The descriptions below offer an entry point to three advanced hatha yoga practices which can help you gain access to the healing power of the pranic force at the navel center. All require proficiency with bandhas, guidance from an experienced teacher, and consistent prolonged practice.
Bend the knees and support your torso with your hands on the thighs. Exhale and squeeze the abdominal wall toward the spine. Inhale and relax, releasing the belly. Repeat, engaging as deeply as possible, and relaxing as completely as possible. If you are menstruating, or pregnant, or have a hiatal hernia or cardiovascular problems, do only this much.
To deepen the practice, exhale and engage mula bandha by contracting the pelvic floor and the sphincters between the pubic bone and the tailbone, as well as the lower belly. Then contract the mid and upper abdomen. Relax slowly but completely on the inhalation. Both the inhalation and the exhalation should be smooth, slow, and deep. On the exhalation make an extra effort to work deep in the pelvic floor.
To further deepen the practice, while exhaling, contract in a wavelike motion, starting with the pelvic floor and moving up through the belly to the diaphragm. With the breath held out, tuck the chin and draw the whole abdomen and diaphragm up under the ribs. (This is uddiyana bandha; for more instructions, see Samana Vayu: The Breath of Balance.) Next, release the diaphragm and begin to inhale, first releasing the upper belly, then the lower belly, and then the pelvic floor. Repeat this, working with depth and control.
Practice on an empty stomach once or twice a day. A good beginning practice is three to five repetitions per minute for 5 to 10 minutes.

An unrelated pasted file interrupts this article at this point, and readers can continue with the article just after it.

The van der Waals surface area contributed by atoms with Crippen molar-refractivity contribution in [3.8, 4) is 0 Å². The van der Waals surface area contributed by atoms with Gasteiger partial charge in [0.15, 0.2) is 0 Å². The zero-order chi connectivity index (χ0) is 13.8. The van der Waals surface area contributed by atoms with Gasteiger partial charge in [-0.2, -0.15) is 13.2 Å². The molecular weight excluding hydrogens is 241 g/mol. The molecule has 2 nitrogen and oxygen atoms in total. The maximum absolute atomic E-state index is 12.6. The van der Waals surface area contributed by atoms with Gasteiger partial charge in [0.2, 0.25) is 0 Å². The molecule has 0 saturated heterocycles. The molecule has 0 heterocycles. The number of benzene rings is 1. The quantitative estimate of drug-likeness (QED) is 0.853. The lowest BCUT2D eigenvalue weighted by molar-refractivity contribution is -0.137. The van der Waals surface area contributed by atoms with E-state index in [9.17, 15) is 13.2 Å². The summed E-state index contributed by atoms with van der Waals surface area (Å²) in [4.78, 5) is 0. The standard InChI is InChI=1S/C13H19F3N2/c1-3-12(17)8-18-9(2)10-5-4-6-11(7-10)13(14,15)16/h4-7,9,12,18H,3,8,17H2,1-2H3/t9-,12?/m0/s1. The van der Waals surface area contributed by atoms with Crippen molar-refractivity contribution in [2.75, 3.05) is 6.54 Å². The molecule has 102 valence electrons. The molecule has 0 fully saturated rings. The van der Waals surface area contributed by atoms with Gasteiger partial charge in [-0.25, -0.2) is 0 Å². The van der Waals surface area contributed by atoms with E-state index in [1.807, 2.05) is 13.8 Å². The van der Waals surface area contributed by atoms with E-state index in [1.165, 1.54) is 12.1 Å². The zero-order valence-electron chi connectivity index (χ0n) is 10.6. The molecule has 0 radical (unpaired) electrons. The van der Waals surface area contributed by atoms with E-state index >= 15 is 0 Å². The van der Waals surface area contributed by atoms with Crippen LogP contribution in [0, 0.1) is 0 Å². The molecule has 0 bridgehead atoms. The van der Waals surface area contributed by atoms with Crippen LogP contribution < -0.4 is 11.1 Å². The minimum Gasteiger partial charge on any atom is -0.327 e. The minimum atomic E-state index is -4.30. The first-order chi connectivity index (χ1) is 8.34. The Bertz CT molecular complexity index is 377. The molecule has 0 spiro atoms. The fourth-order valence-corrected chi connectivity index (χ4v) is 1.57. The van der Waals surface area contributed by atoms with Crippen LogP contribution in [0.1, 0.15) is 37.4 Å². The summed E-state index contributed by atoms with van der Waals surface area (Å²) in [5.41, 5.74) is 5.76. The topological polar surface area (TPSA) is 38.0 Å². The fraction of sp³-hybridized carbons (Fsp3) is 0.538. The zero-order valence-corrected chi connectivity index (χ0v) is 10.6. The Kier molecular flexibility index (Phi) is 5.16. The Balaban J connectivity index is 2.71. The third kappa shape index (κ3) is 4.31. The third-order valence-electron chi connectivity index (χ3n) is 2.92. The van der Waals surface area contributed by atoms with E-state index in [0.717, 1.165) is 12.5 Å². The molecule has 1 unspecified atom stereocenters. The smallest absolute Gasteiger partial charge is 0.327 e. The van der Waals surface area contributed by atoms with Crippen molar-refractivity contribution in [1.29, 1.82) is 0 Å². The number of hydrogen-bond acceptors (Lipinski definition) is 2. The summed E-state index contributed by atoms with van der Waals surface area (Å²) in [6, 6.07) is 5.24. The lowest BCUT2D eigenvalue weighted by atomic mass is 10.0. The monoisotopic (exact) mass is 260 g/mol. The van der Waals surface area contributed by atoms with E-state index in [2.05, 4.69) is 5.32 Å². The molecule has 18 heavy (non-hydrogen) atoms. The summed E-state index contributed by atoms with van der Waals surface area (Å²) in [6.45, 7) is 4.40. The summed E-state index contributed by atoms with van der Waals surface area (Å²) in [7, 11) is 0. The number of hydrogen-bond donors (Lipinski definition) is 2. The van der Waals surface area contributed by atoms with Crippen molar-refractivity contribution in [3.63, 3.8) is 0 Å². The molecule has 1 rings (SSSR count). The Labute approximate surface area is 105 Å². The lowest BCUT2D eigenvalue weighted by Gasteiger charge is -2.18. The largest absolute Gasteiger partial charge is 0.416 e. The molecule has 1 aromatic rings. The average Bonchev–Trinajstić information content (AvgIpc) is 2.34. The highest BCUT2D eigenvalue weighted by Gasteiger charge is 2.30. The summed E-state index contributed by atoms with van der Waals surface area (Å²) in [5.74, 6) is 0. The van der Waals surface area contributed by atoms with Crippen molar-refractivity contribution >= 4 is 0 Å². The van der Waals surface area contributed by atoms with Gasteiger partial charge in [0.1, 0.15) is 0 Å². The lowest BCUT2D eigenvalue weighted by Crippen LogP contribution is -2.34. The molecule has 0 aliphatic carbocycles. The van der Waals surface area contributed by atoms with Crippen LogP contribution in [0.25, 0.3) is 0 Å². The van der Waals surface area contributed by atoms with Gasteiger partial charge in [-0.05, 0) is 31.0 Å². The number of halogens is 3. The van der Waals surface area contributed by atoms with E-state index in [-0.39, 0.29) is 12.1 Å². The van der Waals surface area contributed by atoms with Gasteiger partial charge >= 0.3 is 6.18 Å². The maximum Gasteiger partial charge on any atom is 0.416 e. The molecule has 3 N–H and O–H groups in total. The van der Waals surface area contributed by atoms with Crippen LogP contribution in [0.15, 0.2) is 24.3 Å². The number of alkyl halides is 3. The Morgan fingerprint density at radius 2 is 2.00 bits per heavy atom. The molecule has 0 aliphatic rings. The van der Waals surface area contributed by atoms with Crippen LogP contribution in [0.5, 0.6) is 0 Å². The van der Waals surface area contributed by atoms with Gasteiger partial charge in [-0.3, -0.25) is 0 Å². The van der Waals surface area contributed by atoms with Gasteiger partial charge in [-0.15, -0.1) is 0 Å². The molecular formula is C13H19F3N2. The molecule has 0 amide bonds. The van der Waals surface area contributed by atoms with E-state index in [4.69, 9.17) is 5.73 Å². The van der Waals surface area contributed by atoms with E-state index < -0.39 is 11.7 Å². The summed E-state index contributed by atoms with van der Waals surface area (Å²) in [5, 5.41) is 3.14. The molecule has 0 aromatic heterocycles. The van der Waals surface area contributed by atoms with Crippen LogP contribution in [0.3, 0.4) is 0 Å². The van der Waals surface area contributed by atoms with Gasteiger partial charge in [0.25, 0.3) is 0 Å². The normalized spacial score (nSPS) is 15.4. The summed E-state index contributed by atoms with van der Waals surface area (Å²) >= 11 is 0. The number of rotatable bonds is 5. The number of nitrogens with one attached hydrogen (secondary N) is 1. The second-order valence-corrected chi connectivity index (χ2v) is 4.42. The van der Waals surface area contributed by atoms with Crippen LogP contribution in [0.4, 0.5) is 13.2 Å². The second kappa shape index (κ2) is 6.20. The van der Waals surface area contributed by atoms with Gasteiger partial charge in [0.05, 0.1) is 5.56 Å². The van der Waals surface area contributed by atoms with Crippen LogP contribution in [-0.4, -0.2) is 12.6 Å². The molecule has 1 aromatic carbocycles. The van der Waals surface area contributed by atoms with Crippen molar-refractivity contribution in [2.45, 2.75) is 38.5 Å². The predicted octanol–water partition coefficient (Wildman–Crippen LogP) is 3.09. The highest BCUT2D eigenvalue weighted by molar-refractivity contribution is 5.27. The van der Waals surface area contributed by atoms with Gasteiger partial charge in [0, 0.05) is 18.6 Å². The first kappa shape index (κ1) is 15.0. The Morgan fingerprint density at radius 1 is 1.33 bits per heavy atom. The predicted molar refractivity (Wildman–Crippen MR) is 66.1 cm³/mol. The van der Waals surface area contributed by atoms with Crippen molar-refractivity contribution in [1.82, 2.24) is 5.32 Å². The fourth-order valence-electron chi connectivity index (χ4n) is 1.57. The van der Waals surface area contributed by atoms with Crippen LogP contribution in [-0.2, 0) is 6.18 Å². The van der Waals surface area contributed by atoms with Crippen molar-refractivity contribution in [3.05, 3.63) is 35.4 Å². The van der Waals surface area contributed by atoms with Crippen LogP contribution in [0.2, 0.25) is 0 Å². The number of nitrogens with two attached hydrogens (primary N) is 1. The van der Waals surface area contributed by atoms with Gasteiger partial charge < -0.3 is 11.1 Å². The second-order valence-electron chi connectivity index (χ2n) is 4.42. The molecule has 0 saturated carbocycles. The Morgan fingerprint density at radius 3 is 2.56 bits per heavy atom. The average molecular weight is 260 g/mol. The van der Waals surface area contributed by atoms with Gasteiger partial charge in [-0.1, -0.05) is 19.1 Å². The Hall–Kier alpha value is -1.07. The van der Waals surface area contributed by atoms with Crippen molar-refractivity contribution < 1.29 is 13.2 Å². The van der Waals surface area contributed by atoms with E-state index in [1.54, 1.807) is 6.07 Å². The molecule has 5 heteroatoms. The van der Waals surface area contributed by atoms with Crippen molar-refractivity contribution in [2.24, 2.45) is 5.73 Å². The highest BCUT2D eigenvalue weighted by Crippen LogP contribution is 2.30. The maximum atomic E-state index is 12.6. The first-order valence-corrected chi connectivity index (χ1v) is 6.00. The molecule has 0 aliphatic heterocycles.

Sit on your heels with your hands on the floor in front of your knees. Exhale strongly, contract deep in the lower belly, and rotate the pelvis and spine to the right, front, left, and center. Inhale, and without pausing, exhale and repeat. Exhale as deeply as possible, using the abdominal muscles to churn the energy of the navel center and bring it up through the spine. Work fluidly and with as much movement as possible: the entire body rotates from its core, rooted in the pelvis. Repeat in the opposite direction.
The whole spine will feel warm and flexible. This practice is like a sideways, full-body agni sara—drawing up out of the pelvis with the exhalation—and then churning the energy to send it through the whole body. A half-dozen rotations in each direction is a good starting practice.
Sit in padmasana (or cross-legged), cup the hands and bring the little finger edge of the hands into the lower belly. Exhale, press the hands in and scoop the belly up as you bend forward, applying mula bandha and uddiyana bandha. Rest the forehead on the floor. Release the upper abdomen and inhale gently. The breath should be subtle and slow. Keep the forehead on the floor and maintain the stabilizing contraction in the pelvic floor as you continue to work deeply with the breath: on each exhalation, gradually squeeze the whole abdomen, and on each inhalation, slowly expand above the pressure of the hands in the lower belly.
Practice for several minutes, but only to your comfortable capacity. Make sure there is no pressure on the heart or lungs. To release, inhale and unfold from the hip joints.
Pandit Rajmani Tigunait, PhD, is the spiritual head of the Himalayan Institute. A teacher, lecturer, Sanskrit scholar, and author, he has practiced yoga and tantra for more than 30 years.
Watch a video demonstrations of agni sara.